And that’s how you got those earrings you’re wearing.
High-end fashion is now licensing in
Over the past few years there has been a growing trend in high-end fashion of licensing in, which means that high-end designers are paying royalties to use some sort of recognizable intellectual property in the designs. This used to be considered tacky. The only clothing companies licensing in were low-end and mid-tier retailers selling t-shirts and sweatpants. Now the business is very different.
Exhibit A: Gossip Girl. Warner Bros. Consumer Products and Warner Bros. Television Group partnered with Romeo & Juliet Couture for a Gossip Girl–inspired apparel collection, “Gossip Girl by Romeo & Juliet Couture.” The line hit high-end fashion retailers including Kitson, Neiman Marcus and Saks Fifth Avenue to support the premiere of season five of the CW show. The collection launched September 26th; the designs were inspired by the characters in the series and includes tops, dresses, bottoms and outerwear priced from $80-200. There will be handbags and accessories for the spring collection.
Style icon Darren Romanelli has taken this trend one step further: he’s made Beetle Baily couture. Not only that, Romanelli’s display at February’s PROJECT trade show in New York was so compelling that he inked a deal with Bloomingdales.
Thanks to a license from King Features Syndicate, Romanelli has created an exclusive Americana and military-infused collection for men and boys featuring images of Beetle Bailey and Popeye. The limited-edition line is only available at Bloomingdales, and features high-end apparel, accessories, and collectible items from renowned brands including Converse, Medicom, Psycho Bunny, Junk Food Clothing and Altru, among others.
Combining the original cartoons from legendary Beetle Bailey cartoonist Mort Walker and Popeye creator Elzie Crisler Segar with today’s hottest fashion trends, Darren Romanelli has curated a collection that stays true to the classic properties and celebrates both the Army and Navy.
Last year, Disney Consumer Products collaborated with renowned jewelry designer Tom Binns for a stunning jewelry line to support Tim Burton’s Alice In Wonderland. Actually, Disney had several high end fashion deals to support this film, this one just happens to be my favorite.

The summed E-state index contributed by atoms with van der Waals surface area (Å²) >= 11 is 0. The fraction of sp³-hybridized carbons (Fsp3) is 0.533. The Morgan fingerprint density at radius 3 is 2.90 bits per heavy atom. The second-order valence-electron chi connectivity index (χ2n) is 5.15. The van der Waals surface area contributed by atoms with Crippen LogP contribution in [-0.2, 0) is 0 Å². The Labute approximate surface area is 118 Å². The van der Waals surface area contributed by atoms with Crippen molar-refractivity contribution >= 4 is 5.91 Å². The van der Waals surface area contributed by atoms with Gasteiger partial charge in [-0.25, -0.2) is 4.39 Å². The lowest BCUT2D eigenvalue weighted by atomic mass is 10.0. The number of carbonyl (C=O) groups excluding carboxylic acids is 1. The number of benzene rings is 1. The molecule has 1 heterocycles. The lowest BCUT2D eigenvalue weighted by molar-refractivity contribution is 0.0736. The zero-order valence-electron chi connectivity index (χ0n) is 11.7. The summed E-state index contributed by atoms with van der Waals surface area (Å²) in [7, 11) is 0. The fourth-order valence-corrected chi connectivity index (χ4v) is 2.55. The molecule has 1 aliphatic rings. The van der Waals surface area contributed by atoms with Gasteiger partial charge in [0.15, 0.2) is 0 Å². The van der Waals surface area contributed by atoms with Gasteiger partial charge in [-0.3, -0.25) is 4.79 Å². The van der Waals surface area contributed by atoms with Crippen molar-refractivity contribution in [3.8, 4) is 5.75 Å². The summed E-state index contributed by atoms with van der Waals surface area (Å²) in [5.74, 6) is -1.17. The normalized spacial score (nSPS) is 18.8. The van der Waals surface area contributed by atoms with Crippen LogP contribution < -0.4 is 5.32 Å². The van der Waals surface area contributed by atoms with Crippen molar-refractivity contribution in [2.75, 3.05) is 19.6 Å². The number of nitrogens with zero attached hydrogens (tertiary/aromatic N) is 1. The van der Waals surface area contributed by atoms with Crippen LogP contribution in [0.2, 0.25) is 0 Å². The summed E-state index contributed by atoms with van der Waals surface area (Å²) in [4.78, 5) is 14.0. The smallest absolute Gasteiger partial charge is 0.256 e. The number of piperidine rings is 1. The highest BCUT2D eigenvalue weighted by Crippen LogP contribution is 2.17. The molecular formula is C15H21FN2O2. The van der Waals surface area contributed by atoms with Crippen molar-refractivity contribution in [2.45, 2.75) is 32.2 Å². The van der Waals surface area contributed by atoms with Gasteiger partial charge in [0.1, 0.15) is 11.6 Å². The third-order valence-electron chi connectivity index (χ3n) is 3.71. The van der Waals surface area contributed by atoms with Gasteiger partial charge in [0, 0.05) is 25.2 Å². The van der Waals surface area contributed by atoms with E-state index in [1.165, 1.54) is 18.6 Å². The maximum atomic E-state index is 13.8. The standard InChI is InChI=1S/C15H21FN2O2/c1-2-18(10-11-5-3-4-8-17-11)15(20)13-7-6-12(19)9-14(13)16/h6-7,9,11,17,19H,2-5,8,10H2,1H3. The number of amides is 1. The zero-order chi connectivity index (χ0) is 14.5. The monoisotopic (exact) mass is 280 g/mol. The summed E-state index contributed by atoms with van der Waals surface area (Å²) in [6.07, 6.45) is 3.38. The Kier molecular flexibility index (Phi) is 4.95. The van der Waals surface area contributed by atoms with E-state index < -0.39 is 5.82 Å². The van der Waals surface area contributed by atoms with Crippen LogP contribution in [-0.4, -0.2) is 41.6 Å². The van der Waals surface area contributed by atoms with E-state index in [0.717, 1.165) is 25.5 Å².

Disney partnered with Bloomingdale’s for one-of-a-kind window displays at Bloomingdale’s flagship 59th Street store in New York City that highlighted all the high end lines for the film, with additional displays and signage in key locations around the country, including Beverly Hills and Los Angeles.
Some deals go both ways
Yes, dear reader, it is possible that one fashion brand can license another fashion brand that it admires to produce branded merchandise. Take Estée Lauder: the company’s Aramis and Designer Fragrances Division acquired the exclusive worldwide license for the fragrance business of Marni, a Milan-based luxury fashion company found by Consuelo and Gianni Castiglioni in 1994.
Marni is a lifestyle brand in its own right. The brand has a unique, playful charm built on experimentation and research, exclusive prints, combinations of textures and colors. The first product introduction will be unveiled next fall.
Frankly, we can’t wait.
But here’s what we really want to know: What do you think of the new trend of “licensing in” in high-end fashion? Would you pay $500 for a piece of couture fashion that featured a cartoon character? Does Missoni seem less appealing to you now that they’ve sold products at Target? Will you buy the Versace + H&M collection launching this week? How do these agreements affect your perception of the value of these high-end brands?